10 to 14 Minutes        211     15.7
        15 to 19 Minutes        259       19.3
        20 to 24 Minutes        170     12.6
        25 to 29 Minutes        24      1.8
        30 to 34 Minutes        205     15.2
        35 to 39 Minutes         41     3.1
        40 to 44 Minutes         28     2.1
        45 to 59 Minutes         34     2.5
        60 to 89 Minutes        38      2.8
        90+ Minutes     0       0.0
        No Commute/Worked at Home       50      3.7

Source: 1993 Regional Profile

Community Attitudes

As mentioned above, the community generally feels that the transportation network (comprised mainly of highways) within Sunapee adequately serves their needs.  

The community survey (see appendix) specifically asked whether public funds should be expended to improve circulation in the Sunapee Harbor area.  Forty-seven percent (47%) of  respondents approved of the idea with 38% against.

1.  The Town of Sunapee should work with the private sector to create new parking areas and improve traffic circulation in the Villages of Sunapee and Georges Mills.

The Lake Sunapee Region attracts many weekend tourists and part-time summer residents.  Public boat launch areas in both Georges Mills and Sunapee Harbor attract not only vehicles but  boat trailers as well which makes the need for adequate parking a special challenge.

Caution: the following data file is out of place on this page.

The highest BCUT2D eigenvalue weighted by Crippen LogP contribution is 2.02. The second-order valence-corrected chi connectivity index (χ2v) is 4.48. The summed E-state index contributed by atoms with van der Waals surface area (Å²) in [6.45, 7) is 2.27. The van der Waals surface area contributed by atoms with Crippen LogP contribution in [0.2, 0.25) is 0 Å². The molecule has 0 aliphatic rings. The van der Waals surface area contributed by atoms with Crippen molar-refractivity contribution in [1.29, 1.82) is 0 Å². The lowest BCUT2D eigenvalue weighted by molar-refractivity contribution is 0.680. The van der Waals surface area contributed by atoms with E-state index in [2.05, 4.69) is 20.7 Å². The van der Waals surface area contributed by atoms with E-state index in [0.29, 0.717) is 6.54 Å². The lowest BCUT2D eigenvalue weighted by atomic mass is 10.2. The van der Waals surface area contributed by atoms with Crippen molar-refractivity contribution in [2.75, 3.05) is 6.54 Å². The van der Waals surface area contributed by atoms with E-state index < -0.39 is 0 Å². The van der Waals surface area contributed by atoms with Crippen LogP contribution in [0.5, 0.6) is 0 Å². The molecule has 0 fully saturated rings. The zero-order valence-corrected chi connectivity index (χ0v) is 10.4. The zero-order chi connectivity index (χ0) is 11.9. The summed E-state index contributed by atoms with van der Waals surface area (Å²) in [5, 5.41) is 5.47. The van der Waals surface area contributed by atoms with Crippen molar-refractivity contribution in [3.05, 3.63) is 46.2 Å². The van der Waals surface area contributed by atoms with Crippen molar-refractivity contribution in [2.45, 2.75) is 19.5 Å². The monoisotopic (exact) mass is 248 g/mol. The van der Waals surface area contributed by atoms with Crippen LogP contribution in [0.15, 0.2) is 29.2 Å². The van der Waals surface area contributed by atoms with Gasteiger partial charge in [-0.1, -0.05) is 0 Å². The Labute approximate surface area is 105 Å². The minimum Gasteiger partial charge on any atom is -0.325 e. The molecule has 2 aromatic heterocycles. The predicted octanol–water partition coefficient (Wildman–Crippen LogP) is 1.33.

Sunapee Village and Sunapee Harbor have the highest concentration of businesses, restaurants, and offices in the Town.  When this fact is combined with the popularity of the Harbor as a summer destination for visitors and the high density of housing on Lake Avenue and Garnet Street, the need for improved parking and traffic circulation is greatest in this area.

The Town should expand parking in the Harbor area where available land exists.  Provisions should be made for boat trailer parking outside of the areas of highest traffic and congestion. Parking and improvements should be made to existing municipal parking.

A traffic study should be undertaken by the Town of Sunapee to determine the best long-term solutions to accessing the Harbor.  Possible solutions would include expanding the road network into the Harbor, creating paths for pedestrian access to the Harbor, re-routing of traffic around high traffic areas, and improved signage.
It may also be feasible to work with the private sector to develop a shuttle service (van or bus) from remote parking areas into the harbor during special events or other peak days.

The continued growth of Georges Mills and its ready access to two interstate exits will create parking and congestion problems in the future.  As in Sunapee Harbor, boat trailer parking presents an immediate challenge to the transportation system.  

The Town should explore purchasing land outside the immediate village area in Georges Mills and creating a designated parking area for boat trailers.  Parking along Town streets in the village area should be prohibited.

2.  The Highway Department and Selectmen should continue to follow recommendations set forth in the Capital Improvements Program (CIP) and coordinate highway improvements with future plans of other Departments.